>> EVA Training -- Lovell and Haise training for their Lunar EVA. Audio description of the planned lunar surface activities. Silent film footage.
>> Crew Training -- Includes simulator work; plus LLTV (Lunar Landing Training Vehicle) work with Jim Lovell and T-38s with Lovell and Haise. Audio from air-to-ground during construction of the Lithium Hydroxide canister fix after the accident.
>> Equipment Checkout -- Checkout with the prime crew of the EVA equipment and the LM (Lunar Module). Includes LM leg deployment checks. Silent footage.
>> Saturn V Erection -- Stacking of the launch vehicle in the VAB (Vehicle Assembly Building). Audio is commentary by propulsion engineer Dave Mohr, discussing the S-II "engine-out" anomaly during the Apollo 13 launch.
>> Rollout -- Transfer of the launch vehicle from the VAB to Pad 39A. Natural sound of crawler transporter.
>> Launch Day -- Coverage of the traditional pre-launch breakfast, suit-up, and walk to the transfer van. Audio from flight director loop before launch.
>> Launch -- Multi-angle coverage of the launch of Apollo 13, at 1:13 PM on the afternoon of Saturday, April 11, 1970. Audio from public affairs officer, air-to-ground, and flight director loop. Flight director loop and air-to-ground audio continues to orbit. Second audio track features commentary by Dave Mohr, propulsion engineer.
>> Television Transmission #1 -- A short time after launch, while the spacecraft was still in Earth orbit, the crew's first television broadcast was made, showing views of the Earth from orbit.
>> Television Transmission #2 -- Transposition and Docking. TV transmission and 16mm data acquisition camera coverage of the transposition and docking maneuver.
>> Television Transmission #3 -- Features TV transmission from inside the Command Module on the way to the moon.
>> Television Transmission #4 -- Features TV transmission just before the accident.
>> Mission Control -- Coverage from Mission Control just before and just after the accident. Includes Mission Control footage as the wives of the astronauts arrive for the television transmission, Mission Control during the television broadcast, and immediately after the accident. Audio is commentary from Sy Liebergot.
>> Midnight Press Conference -- April 13-14 press conference outlining what was currently known about the mission and return.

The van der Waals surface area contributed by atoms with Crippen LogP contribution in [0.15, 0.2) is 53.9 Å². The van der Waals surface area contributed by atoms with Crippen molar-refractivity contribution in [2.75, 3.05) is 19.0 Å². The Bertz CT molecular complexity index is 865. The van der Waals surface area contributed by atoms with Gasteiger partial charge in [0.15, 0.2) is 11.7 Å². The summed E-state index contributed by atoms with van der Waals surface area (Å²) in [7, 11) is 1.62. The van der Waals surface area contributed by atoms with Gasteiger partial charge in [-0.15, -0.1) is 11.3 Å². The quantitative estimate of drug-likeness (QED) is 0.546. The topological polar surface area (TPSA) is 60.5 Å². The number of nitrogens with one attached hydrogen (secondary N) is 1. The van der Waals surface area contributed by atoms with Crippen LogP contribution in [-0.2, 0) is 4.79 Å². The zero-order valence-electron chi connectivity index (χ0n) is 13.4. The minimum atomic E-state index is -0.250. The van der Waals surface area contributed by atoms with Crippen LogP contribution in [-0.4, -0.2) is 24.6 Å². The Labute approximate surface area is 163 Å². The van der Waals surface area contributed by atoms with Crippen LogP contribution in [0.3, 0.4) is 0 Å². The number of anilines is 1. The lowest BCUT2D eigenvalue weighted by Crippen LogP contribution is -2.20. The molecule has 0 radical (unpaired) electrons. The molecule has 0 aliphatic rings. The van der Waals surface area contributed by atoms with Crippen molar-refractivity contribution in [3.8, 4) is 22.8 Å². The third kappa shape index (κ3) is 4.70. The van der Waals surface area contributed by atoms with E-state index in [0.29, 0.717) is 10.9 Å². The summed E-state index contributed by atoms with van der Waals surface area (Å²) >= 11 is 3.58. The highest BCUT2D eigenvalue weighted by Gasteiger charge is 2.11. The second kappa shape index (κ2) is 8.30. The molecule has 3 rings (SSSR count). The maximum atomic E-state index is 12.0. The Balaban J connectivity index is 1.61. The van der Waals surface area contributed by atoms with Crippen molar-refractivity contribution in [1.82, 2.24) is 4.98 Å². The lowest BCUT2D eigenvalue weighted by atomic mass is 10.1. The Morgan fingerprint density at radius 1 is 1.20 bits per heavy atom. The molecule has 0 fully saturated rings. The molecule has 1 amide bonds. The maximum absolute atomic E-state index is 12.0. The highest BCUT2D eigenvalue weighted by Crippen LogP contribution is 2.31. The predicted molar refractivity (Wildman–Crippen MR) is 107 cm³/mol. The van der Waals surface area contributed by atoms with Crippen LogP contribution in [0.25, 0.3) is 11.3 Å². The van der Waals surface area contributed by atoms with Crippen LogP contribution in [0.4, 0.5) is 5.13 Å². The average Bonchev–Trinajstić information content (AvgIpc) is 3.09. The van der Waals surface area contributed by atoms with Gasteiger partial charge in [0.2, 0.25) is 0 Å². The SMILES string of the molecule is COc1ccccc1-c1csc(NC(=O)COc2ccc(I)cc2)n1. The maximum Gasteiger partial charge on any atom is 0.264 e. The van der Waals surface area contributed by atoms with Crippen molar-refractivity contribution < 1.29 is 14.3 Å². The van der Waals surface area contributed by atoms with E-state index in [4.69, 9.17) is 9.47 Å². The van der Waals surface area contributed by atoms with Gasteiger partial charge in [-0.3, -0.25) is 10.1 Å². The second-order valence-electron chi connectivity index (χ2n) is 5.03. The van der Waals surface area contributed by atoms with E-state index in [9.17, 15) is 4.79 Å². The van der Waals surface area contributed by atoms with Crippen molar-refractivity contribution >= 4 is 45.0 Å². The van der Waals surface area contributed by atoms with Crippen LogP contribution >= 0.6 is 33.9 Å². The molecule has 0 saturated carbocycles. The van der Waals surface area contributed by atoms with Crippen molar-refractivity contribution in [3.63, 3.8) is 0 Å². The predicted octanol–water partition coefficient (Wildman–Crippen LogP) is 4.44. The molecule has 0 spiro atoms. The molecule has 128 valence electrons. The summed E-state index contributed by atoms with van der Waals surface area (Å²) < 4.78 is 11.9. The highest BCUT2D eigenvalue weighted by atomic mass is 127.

>> Mission Control -- Coverage from Mission Control from during the flight home.
>> April 15 Press Conference -- Includes preparation for the "burn" as the Apollo 13 spacecraft comes around the moon. Conference also includes information on the progress of the Lithium Hydroxide canister solution, and also includes questions from the press.
>> April 16 Press Conference -- Deke Slayton answers questions about plans for the Apollo 13 entry and recovery, and the current status of the spacecraft and the crew.
>> Entry at Mission Control -- Extensive April 17 coverage from inside Mission Control, beginning at 140:20 GET (Ground Elapsed Time) through entry. Audio is commentary from Sy Liebergot.
>> Aboard Apollo 13 -- 16mm data acquisition footage from inside "Odyssey" (Command Module) and "Aquarius" (Lunar Module). -- NOTE: This section of the DVD is the section that contains the "real-time" audio from Apollo 13 and Mission Control before and after the accident. Absolutely fascinating stuff here, as the Flight Controllers grapple with the problems they're seeing on their computer screens and attempt to troubleshoot the difficulties in various ways. A very lengthy real-time audio section following the accident is included here, which is very nearly worth the price of this fabulous DVD collection all by itself (IMHO).
>> Mission Timeline -- Extensive timeline of mission events and the timeline of the accident and voyage home.
>> Service Module Separation -- 16mm data acquisition and 70mm still images of the Service Module after separation, showing damage to the SM spacecraft. Audio is air-to-ground.
>> Recovery -- Including operations surrounding the spacecraft's tension-filled atmosphere re-entry and footage from the carrier deck, including MOCR (Mission Operations Control Room) footage.
>> Medal Presentation -- Presentation of the "Presidential Medal Of Freedom" to the Apollo 13 astronauts at Pearl Harbor, Hawaii, on April 18, 1970.
>> World Reaction -- Footage from around the world showing the reaction to the Apollo 13 mission.
>> Post-Flight Press Conference -- From April 21, 1970.